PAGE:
>Iffen ah don’ laff…

>Well iffen ah don’ laff I sure as hail gonna cry, so let’s look at some cheerful bits. This u-tube look at the illusions of getting published has all the elements of reality 🙂

On the othe positive news my collection THE GOTH SEX KITTEN AND OTHER STORIES is out from NAKED READER which, if means if you decided to buy it for your e-reader — and you buy directly from NR – I get 60% (less credit card fees… the bank-dog always gets its cut) as opposed to the 15-20% I’d be lucky to see elsewhere. Even off Amazon I am still pleased to say that 50% – nearly a dollar fifty – or 2.3 times what I’d earn from a paperback – will return to me to help to provide for those extra little luxuries like a roof over our heads – something I would love to see less authors worried silly about. And to reinforce my attitude about ebooks needing to be CHEAPER than paper books… it is.

I’ve nearly finished one of the books I am working on, and I’m sorely missing what I realise is one of my trademark type characters – the amoral individual who acts as a kind of mirror to the ‘mores’ of modern life. The Rats in RATS, BATS AND VATS are cyber-uplifted, but still remain rats. As that they give me a useful way of poking fun at some of our more sacred holy cows.

He began to adjust his pince-nez again; but, instead, simply took them off and wiped his snout wearily. “It was too late. Without surgery it was always too late. Even with it, too late by hours.”
The group standing around Phylla’s still body were all silent.
Then Nym sighed. “Out, out, brief candle. Well, I suppose I’d better go and fetch some brandy. Or would anyone prefer some wine?”
“You’re going to get drunk?” Siobhan’s voice rose to a squawk of outrage.
Doc nodded. “Of course. The observance of rites for the dead are what set us apart from the animals.”
“But that is to behave like animals, indade!” Eamon sounded genuinely appalled.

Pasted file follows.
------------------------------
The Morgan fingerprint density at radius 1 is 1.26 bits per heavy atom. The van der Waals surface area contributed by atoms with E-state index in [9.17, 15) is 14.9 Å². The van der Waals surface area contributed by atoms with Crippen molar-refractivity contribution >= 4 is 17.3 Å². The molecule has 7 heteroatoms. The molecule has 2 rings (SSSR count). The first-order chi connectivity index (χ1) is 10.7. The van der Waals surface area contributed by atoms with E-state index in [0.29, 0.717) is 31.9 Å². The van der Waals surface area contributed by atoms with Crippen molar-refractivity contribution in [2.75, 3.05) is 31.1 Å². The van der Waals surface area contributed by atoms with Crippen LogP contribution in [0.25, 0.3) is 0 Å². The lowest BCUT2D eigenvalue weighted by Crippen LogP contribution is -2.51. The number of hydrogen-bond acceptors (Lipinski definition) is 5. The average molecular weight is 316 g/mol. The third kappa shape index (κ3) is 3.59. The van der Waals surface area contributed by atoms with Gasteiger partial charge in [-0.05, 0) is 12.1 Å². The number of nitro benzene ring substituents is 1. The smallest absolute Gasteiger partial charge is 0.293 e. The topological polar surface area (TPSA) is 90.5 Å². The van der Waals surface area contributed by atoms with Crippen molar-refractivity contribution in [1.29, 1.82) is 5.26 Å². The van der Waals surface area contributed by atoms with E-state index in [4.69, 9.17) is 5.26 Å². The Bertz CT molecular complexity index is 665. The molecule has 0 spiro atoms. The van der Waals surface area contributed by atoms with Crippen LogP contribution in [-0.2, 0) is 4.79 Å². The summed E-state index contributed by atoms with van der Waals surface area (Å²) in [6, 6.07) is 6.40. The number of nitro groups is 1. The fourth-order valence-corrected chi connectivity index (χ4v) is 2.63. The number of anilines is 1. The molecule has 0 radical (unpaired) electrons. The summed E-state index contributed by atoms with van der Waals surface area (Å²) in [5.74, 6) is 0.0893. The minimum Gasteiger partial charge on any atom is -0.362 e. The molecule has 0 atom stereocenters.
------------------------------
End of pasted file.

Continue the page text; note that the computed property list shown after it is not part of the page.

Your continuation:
“Methinks if we behaved like the animals we came from, we’d eat her,” replied Fal reasonably. “Besides, I thought you’d be in favor of a wake. It is a fine Irish tradition.”
“It is?” This obviously made a strong impression on a bat who felt himself to be, among other things, heir to the mantle of De Valera.
Fal nodded vigorously. “You don’t have to attend, but not to do so is a mark of scanty respect for the dead.”
Even Bronstein was caught half-cocked. “But is not our custom . . .”
“It is ours,” said Pistol with finality. “And our Phylla was first and foremost a rat.”
Virginia sidled up to Chip. “What are they doing to that dead rat?” she whispered, staring in fascinated horror.
“Laying her out. Maybe not the way we humans would understand it, but the way a rat would.” Chip’s tone was very dry. “Phylla would have appreciated it. Sort of a rat joke.”

or in PYRAMID SCHEME/POWER where the Dragons are this foil

In a remote corner of a wildlife reservation, some distance away, a winged dragon sighed gustily and licked his new white little teeth with a long red snaky tongue. They helped his speech as well as his chewing. “I feel as if my life is lacking something.”
His sibling, Bitar, licked his chops too. “Something of the flavor of life.”